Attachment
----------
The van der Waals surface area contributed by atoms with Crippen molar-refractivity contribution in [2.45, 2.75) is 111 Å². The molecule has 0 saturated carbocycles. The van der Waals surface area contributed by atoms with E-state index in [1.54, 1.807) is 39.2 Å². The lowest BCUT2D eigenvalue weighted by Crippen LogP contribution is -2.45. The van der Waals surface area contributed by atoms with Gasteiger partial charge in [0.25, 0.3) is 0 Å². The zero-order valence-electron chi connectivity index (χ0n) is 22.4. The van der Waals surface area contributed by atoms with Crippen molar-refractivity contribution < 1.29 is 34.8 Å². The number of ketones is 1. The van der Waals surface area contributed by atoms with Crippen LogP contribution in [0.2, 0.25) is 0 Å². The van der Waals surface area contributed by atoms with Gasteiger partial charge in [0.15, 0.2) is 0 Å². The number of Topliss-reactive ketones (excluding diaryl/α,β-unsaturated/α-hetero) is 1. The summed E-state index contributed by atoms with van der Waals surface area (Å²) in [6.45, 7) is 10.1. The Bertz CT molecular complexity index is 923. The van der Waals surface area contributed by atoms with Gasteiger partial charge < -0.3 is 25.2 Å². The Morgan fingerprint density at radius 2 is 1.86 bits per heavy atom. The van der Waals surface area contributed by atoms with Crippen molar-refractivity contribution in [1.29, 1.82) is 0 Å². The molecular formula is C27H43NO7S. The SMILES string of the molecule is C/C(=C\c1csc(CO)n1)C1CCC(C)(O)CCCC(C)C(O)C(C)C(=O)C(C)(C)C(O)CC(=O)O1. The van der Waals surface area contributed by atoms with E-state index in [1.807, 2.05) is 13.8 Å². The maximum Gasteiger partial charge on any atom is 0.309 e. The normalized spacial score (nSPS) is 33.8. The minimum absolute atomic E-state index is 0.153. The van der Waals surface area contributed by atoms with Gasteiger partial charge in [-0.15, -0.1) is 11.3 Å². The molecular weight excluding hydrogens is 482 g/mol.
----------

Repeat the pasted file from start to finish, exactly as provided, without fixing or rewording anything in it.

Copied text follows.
The van der Waals surface area contributed by atoms with Crippen molar-refractivity contribution in [2.45, 2.75) is 111 Å². The molecule has 0 saturated carbocycles. The van der Waals surface area contributed by atoms with E-state index in [1.54, 1.807) is 39.2 Å². The lowest BCUT2D eigenvalue weighted by Crippen LogP contribution is -2.45. The van der Waals surface area contributed by atoms with Gasteiger partial charge in [0.25, 0.3) is 0 Å². The zero-order valence-electron chi connectivity index (χ0n) is 22.4. The van der Waals surface area contributed by atoms with Crippen molar-refractivity contribution < 1.29 is 34.8 Å². The number of ketones is 1. The van der Waals surface area contributed by atoms with Crippen LogP contribution in [0.2, 0.25) is 0 Å². The van der Waals surface area contributed by atoms with Gasteiger partial charge in [0.15, 0.2) is 0 Å². The number of Topliss-reactive ketones (excluding diaryl/α,β-unsaturated/α-hetero) is 1. The summed E-state index contributed by atoms with van der Waals surface area (Å²) in [6.45, 7) is 10.1. The Bertz CT molecular complexity index is 923. The van der Waals surface area contributed by atoms with Gasteiger partial charge < -0.3 is 25.2 Å². The Morgan fingerprint density at radius 2 is 1.86 bits per heavy atom. The van der Waals surface area contributed by atoms with Crippen molar-refractivity contribution in [1.29, 1.82) is 0 Å². The molecular formula is C27H43NO7S. The SMILES string of the molecule is C/C(=C\c1csc(CO)n1)C1CCC(C)(O)CCCC(C)C(O)C(C)C(=O)C(C)(C)C(O)CC(=O)O1. The van der Waals surface area contributed by atoms with E-state index in [1.807, 2.05) is 13.8 Å². The maximum Gasteiger partial charge on any atom is 0.309 e. The normalized spacial score (nSPS) is 33.8. The minimum absolute atomic E-state index is 0.153. The van der Waals surface area contributed by atoms with Gasteiger partial charge in [-0.15, -0.1) is 11.3 Å². The molecular weight excluding hydrogens is 482 g/mol.